CONSUMER prices in the Philippines marked the highest increase in 13 months as it climbed to 1.6 percent in May from 1.1 percent the previous month.
The increase occurred in a wide range of sectors. They included food items, including alcoholic and non-alcoholic beverages, clothing and footwear, tobacco, furnishing, household equipment and routine maintenance of the house, health products, transport and communication, recreation and culture, and restaurant and miscellaneous goods and services.
Core inflation, which excludes more volatile food and energy prices, also rose to 1.6 percent from 1.5 percent in April. Core inflation stood at 2.2 percent in May 2015.
According to figures the Philippine Statistics Authority (PSA) released on Tuesday the inflation rate in May was higher than the 1.4 percent the Department of Finance had forecast and the highest on record since April 2015 April’s 2.2 percent. Nonetheless, it was within the 1.1 to 1.9 percent range the Bangko Sentral ng Pilipinas (BSP) has estimated for the month and at the higher end of the 1.3 to 1.7 percent range analysts polled by The Manila Times projected.
Analysts also think that full-year inflation rate may remain in the lower end of the central bank’s target range.
Inflation for the first five months of 2016 averaged 1.3 percent, below the BSP’s 2 to 4 percent target for the year.
Supports demand prospects
The National Economic and Development Authority (NEDA) said the increase in inflation could be attributed to higher demand because of election spending and partly to supply constraints in agriculture because of the residual effects of the weakening El Niño.
“The manageable inflation rate for the first five months of 2016 is expected to continue for the rest of the year as the productive capacity of the domestic economy expands and oil prices remain low,” said Socioeconomic Planning Secretary Emmanuel Esguerra who is also NEDA’s director general.
“The stability in inflation rate will create a positive environment for investments and ensure affordability of basic commodities for the poor,” added Esguerra.
With this, Esguerra said, full-year inflation for 2016 is expected to be close to the lower bound of the inflation target set at 2 percent to 4 percent by the Development Budget Coordination Committee.
The NEDA chief also said that prices of commodities in the food subgroup rose to 2.3 percent in May 2016. Rice prices inched up 0.1 percent month-on-month for the first time in eight months but remain lower than the previous year.
“The timely importation of rice to offset domestic production losses due to El Niño mitigated the possible skyrocketing of rice prices,” he said.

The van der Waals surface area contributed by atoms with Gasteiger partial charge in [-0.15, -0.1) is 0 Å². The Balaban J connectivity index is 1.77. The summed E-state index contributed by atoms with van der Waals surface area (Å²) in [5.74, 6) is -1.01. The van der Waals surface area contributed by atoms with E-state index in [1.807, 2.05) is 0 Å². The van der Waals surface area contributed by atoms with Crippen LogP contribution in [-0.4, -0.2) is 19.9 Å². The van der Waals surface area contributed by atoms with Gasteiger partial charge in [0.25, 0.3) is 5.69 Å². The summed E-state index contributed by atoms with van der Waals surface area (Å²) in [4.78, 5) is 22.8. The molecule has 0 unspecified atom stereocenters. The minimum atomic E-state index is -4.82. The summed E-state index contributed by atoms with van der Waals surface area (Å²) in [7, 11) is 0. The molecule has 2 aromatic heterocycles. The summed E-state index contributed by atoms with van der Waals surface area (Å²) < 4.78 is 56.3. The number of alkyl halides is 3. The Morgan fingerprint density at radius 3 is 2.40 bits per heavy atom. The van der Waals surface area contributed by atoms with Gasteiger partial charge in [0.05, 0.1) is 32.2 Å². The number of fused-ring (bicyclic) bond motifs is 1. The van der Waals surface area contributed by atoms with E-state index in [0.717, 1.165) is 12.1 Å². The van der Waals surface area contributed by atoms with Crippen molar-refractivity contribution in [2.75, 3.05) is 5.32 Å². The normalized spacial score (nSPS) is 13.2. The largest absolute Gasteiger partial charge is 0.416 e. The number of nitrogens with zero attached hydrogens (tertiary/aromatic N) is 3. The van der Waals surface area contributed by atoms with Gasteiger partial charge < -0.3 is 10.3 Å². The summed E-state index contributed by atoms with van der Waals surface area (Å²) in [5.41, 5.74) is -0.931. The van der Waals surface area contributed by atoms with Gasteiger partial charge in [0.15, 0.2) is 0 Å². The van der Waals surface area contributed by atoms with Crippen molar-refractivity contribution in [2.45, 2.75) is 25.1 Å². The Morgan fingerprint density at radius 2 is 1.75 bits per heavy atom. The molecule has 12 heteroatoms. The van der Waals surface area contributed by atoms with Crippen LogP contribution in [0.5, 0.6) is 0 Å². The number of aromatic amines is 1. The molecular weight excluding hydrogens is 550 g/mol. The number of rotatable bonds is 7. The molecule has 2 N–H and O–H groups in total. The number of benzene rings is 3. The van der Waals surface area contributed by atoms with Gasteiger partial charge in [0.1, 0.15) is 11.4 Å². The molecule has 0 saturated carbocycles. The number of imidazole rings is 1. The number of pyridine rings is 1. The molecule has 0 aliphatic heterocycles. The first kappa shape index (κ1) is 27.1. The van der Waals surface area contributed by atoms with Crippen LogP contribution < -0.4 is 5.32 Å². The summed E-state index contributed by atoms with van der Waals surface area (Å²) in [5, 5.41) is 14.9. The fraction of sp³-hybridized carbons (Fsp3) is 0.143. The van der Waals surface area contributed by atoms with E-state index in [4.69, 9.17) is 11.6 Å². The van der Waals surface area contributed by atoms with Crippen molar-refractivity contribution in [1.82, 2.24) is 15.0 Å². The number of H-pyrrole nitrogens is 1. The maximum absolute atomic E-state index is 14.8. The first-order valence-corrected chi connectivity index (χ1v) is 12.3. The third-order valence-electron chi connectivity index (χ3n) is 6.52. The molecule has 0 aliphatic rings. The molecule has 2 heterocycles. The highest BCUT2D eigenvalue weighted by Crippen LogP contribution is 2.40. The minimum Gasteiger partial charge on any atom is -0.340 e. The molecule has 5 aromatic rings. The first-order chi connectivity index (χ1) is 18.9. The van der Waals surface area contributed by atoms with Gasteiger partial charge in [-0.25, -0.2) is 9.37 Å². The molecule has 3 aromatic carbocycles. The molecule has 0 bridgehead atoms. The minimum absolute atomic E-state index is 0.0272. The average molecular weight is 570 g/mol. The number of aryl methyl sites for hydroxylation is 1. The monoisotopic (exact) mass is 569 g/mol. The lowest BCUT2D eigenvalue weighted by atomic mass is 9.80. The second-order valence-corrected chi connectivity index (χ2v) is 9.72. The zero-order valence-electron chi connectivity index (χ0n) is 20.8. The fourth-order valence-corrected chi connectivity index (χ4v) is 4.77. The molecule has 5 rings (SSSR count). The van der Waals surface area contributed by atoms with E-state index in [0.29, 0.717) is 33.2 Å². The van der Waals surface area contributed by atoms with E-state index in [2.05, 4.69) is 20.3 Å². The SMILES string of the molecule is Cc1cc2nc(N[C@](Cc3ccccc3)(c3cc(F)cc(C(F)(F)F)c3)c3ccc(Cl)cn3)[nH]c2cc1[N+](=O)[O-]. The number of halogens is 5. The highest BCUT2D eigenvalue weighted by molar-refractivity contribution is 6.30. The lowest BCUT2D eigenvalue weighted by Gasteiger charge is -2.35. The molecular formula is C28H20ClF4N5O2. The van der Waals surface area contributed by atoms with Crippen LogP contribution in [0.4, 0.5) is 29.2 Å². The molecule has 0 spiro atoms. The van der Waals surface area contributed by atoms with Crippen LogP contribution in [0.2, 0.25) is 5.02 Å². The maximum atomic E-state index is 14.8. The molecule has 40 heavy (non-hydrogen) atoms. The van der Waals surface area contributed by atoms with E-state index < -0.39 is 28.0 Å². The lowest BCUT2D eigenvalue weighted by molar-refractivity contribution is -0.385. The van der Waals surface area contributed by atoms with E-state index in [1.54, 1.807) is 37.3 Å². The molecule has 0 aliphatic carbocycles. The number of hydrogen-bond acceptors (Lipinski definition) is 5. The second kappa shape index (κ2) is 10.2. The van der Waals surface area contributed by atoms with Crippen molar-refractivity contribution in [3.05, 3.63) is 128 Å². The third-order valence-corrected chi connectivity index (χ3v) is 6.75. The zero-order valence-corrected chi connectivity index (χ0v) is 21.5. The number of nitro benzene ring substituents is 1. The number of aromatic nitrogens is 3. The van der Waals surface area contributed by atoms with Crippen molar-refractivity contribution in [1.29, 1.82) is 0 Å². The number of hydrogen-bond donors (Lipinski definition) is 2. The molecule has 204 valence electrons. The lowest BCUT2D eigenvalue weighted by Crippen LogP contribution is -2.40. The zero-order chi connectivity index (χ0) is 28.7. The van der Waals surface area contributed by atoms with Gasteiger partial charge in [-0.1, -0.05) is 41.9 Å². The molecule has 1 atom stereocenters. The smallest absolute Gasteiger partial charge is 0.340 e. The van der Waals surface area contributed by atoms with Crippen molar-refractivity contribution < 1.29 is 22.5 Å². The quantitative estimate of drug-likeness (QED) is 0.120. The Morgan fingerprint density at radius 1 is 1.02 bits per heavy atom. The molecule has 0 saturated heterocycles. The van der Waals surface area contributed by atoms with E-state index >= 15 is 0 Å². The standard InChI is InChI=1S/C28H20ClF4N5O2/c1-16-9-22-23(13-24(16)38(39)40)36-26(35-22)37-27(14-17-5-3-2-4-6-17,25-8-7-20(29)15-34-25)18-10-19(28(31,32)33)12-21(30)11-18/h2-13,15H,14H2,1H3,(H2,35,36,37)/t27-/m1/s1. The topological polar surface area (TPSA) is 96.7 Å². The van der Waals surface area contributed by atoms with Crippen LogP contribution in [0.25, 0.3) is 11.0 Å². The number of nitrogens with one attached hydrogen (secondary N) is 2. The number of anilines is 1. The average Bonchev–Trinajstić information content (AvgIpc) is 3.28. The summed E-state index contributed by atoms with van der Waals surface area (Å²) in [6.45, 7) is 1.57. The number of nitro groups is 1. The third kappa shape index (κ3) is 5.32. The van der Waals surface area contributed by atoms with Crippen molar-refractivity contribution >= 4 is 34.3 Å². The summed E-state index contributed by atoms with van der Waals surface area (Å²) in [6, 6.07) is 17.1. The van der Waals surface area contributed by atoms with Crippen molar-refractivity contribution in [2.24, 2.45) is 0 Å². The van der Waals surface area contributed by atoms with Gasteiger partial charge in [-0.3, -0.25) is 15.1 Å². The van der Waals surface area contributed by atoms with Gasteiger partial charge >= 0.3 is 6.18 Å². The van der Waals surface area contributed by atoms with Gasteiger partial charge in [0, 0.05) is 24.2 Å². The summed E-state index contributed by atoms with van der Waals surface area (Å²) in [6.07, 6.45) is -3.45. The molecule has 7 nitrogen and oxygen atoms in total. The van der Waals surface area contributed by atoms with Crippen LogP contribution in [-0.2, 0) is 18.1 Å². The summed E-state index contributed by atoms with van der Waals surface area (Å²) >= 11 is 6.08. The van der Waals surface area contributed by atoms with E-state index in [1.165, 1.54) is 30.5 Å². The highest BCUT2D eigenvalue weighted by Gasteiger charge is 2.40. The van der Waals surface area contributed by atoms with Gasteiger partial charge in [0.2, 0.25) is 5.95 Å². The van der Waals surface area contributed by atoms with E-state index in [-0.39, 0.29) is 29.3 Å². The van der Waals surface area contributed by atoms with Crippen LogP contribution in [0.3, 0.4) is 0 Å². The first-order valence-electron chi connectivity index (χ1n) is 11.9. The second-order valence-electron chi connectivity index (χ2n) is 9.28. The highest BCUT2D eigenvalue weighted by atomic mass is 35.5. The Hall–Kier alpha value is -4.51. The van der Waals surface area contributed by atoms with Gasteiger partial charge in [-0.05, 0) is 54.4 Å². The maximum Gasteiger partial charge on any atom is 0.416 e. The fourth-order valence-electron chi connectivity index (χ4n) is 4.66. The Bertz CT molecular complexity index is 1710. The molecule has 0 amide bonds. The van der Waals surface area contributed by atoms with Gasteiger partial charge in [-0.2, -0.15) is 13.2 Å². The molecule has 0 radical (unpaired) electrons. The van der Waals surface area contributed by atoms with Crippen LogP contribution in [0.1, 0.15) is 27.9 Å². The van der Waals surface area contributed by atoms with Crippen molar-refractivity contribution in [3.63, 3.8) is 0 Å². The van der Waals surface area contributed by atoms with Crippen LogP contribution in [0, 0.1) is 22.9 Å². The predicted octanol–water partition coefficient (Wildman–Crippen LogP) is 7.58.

Inflation in the non-food group inched up also by 0.1 percent. This is despite an increase in all subgroups except for education, which remained stable at 3.6 percent.
At the same time, oil prices surged, particularly for gasoline (up 4.83 percent); liquefied petroleum gas (up 3.21 percent); diesel (up 15.07 percent), and kerosene (up 7.61 percent).
This, said Esguerra was “ due to cutbacks in the production and exploration of international energy firms.”
To hit lower end of target
Analysts at Fitch-owned think tank BMI Research do not expect inflation to rise significantly over the remaining period of the year.
“As such, we forecast headline CPI [consumer price index]to average two percent in 2016,” BMI said.
Meanwhile, a Bank of the Philippine Islands (BPI) analyst said the below target print in May is tied to the protracted energy slump, which continues to feed into the rest of the CPI basket, most notably in utilities and liquefied petroleum gas prices.
“Inflation should trend back into target, bringing FY [fiscal year]inflation right at the lower end of the two percent to four percent target,” said BPI associate economist Nicholas Antonio Mapa.
Going forward, Mapa said the BSP is expected to stand pat at its next Monetary Board meeting, as inflation remains subdued while domestic activity remains upbeat.
“BSP will also look to wield the full weight of its newly minted interest rate corridor system to smooth out any volatility that may ensue should Janet Yellen indeed will pull the trigger on the next Fed hike sometime within the year,” he said.
BSP sees no need to tweak rates
The central bank sees no urgency to tweak its key policy rates. BSP Governor Amando Tetengco Jr. said the May inflation rate is consistent with the central bank’s assessment that inflation will slowly rise but remain within the range of 2-4 percent.
“We will continue to monitor external developments, including next Fed moves, and domestic developments such as changes in pump prices and utility rates, to see if there is any need to adjust policy stance,” he said in a text message to reporters.
In a related development, Tetangco said the United States Federal Reserve latest decision to push back rate hike “reflects what some analysts call cautious optimism.”
The BSP Governor also viewed the Fed’s positive outlook on the US economy as “good” for the global economy especially for trading partners like the Philippines.
“While our view is that our current stance of monetary policy remains appropriate, we should, nevertheless use this breather from the Fed to further consolidate own domestic sources of resilience so we can take advantage of external developments,” he said.
NEDA’s Esguerra stressed that the government must remain vigilant in mitigating the enduring effects of El Niño while preparing for the likely occurrence of La Niña in the second half of the year.
He said that the government must accelerate the implementation of the Roadmap for Addressing the Impact of El Niño, especially in areas that have declared a state of calamity.
“In addition, it must stay alert and prepared for disasters that could ensue with the occurrence of La Niña,” said Esguerra.